Israel’s Attorney General and the Israeli Government are formally committed to fighting Hamas. So why are they preventing victims from getting compensation?
The best way to dismantle Hamas is through its wallet • Terror victims and their families have tried to do just that, filing civil suits for hundreds of millions of shekels against Hamas and the Palestinian Authority • But surprisingly, the obstacle standing in their way is none other than the Israeli government • The Attorney General says that “there are political considerations” and has repeatedly intervened in such suits • Confiscations were prevented, investigations sabotaged and deliberations unnecessarily drawn out • How the Government of Israel allows terrorism to continue to breathe
The terrorist attack against the Gavish family was one of the low points of the second Intifada. Only a day after the horrific Park Hotel bombing, an armed terrorist broke into the Gavish home. Finding the family sitting in their living room, the terrorist sprayed bullets and shed blood. The two parents, David and Rahel, the son Avraham and the grandfather Yitzhak were killed on the spot. The other six members of the family, also home at the time, ran upstairs, hid on the second floor and were eventually evacuated via a ladder while the terrorist fought with security forces on the ground floor.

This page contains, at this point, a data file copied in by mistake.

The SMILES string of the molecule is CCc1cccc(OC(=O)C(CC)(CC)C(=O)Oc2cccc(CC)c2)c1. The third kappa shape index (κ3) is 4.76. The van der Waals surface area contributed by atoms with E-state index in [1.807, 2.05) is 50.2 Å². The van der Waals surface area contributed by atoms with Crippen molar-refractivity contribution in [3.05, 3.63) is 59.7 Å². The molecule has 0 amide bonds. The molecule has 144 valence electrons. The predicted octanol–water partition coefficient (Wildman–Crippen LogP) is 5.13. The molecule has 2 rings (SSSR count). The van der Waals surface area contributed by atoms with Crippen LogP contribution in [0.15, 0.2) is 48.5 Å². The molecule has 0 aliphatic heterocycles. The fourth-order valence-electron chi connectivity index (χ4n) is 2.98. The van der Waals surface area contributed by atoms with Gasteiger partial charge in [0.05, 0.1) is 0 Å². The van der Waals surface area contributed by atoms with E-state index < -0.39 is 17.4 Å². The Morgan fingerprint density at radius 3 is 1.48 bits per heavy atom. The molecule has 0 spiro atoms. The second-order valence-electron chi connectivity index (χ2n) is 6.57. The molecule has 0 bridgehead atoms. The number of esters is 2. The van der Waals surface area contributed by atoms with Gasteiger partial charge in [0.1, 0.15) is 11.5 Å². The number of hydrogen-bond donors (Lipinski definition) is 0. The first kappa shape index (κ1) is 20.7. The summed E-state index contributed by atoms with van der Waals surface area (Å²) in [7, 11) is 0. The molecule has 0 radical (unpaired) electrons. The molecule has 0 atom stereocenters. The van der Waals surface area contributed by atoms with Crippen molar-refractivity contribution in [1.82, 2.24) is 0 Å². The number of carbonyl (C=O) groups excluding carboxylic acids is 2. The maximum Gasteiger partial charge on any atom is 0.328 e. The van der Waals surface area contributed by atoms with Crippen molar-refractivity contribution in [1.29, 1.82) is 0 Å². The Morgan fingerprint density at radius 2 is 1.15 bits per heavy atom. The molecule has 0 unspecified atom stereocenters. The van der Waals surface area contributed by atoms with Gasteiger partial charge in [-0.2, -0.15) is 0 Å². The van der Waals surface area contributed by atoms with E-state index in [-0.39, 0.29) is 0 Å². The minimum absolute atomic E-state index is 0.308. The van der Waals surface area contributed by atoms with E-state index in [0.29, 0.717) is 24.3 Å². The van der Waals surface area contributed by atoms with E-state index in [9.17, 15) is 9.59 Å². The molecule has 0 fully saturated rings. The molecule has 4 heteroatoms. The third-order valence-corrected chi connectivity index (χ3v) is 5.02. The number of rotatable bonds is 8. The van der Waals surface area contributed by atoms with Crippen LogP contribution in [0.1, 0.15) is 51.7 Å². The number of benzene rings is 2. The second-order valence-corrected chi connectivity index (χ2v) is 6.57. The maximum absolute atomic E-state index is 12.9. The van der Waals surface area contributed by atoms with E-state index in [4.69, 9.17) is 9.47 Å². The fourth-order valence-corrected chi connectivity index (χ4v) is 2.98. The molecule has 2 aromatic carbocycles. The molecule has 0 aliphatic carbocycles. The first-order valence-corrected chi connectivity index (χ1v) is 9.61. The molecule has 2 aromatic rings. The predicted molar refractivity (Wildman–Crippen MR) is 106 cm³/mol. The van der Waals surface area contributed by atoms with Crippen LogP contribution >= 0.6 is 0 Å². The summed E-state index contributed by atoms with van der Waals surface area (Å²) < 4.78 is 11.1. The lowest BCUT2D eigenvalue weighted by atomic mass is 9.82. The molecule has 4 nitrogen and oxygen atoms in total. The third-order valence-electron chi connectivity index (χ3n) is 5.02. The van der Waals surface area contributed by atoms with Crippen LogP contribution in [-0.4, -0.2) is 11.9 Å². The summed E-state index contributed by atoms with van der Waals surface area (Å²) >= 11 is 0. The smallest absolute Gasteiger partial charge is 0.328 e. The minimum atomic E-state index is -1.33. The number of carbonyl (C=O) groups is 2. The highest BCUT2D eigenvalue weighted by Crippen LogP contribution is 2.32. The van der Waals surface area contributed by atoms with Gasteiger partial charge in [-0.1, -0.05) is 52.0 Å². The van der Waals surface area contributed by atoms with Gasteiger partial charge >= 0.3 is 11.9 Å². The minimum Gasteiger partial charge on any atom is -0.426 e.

The murder shocked the whole country, and was one of the factors which drove then Prime Minister Ariel Sharon to order Operation Defensive Shield, designed to crush the Palestinian Authority and its terrorist mechanisms. Meanwhile, the six surviving family members decided to go the legal route and sue Hamas and the Palestinian Authority for 176 million shekels in compensation.
“The money won’t let us get over what we’ve lost. It can’t make up for the loss, it only makes it greater. It can’t be exchanged for money,” said Naama Gavish, after an Israeli court ruled in their favor in 2006 and established 90 million shekels to be paid in compensation. “We filed the lawsuit to try and stop the Hamas,” Naama said then, “in order to prevent them from hurting more families […] like they did to us.”
The Attorney General Prefers Hamas
But, as it turns out, Naama spoke too soon. To win a verdict against a terror organization is one thing, to go out and collect the money is quite another. Since confiscating Hamas assets in Gaza or in Arab states is not possible, Advocate Nitzana Darshan-Leitner, head of “Shurat Hadin” which was representing the family, asked to put Hamas companies into their receivership, something which would allow in-depth investigation of Hamas finances in Israel, which is funneled through various Islamic charity organizations.
The idea was feasible, being based on various precedents of terror victims filing similar lawsuits in the United States and elsewhere. Aside from providing the victims’ families with their compensation, such a move has huge political ramifications, allowing, for the first time, terror victims to directly “drain the swamp” of terrorist finances.
It therefore came as quite a shock when it turned out that the person blocking this move was none other than then Attorney General Meni Mazouz. Mazouz argued that the lawsuit must be set aside because “the right of the State of Israel or a public interest may be affected or involved in the process before the Honorable court.”